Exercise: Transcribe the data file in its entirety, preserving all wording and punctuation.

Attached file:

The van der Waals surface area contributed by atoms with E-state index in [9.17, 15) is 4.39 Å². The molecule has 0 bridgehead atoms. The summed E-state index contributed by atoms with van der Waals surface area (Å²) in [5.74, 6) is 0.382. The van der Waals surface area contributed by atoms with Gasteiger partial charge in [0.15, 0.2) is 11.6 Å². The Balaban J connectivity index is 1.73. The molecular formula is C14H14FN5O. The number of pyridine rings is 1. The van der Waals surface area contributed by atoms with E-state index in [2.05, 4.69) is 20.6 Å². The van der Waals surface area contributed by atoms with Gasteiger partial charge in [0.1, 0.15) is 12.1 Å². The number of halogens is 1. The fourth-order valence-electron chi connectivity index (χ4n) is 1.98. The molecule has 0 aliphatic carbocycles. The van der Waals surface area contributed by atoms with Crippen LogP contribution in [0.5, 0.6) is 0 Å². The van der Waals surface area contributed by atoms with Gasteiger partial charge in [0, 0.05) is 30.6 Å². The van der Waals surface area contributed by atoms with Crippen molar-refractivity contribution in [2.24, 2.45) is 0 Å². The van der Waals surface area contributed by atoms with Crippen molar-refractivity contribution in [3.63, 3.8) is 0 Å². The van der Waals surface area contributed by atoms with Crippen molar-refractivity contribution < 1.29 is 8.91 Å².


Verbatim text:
The van der Waals surface area contributed by atoms with E-state index in [9.17, 15) is 4.39 Å². The molecule has 0 bridgehead atoms. The summed E-state index contributed by atoms with van der Waals surface area (Å²) in [5.74, 6) is 0.382. The van der Waals surface area contributed by atoms with Gasteiger partial charge in [0.15, 0.2) is 11.6 Å². The Balaban J connectivity index is 1.73. The molecular formula is C14H14FN5O. The number of pyridine rings is 1. The van der Waals surface area contributed by atoms with E-state index in [2.05, 4.69) is 20.6 Å². The van der Waals surface area contributed by atoms with Gasteiger partial charge in [0.1, 0.15) is 12.1 Å². The number of halogens is 1. The fourth-order valence-electron chi connectivity index (χ4n) is 1.98. The molecule has 0 aliphatic carbocycles. The van der Waals surface area contributed by atoms with Crippen LogP contribution in [0.5, 0.6) is 0 Å². The van der Waals surface area contributed by atoms with Gasteiger partial charge in [0, 0.05) is 30.6 Å². The van der Waals surface area contributed by atoms with Crippen molar-refractivity contribution in [2.24, 2.45) is 0 Å². The van der Waals surface area contributed by atoms with Crippen molar-refractivity contribution in [3.63, 3.8) is 0 Å². The van der Waals surface area contributed by atoms with Crippen molar-refractivity contribution < 1.29 is 8.91 Å².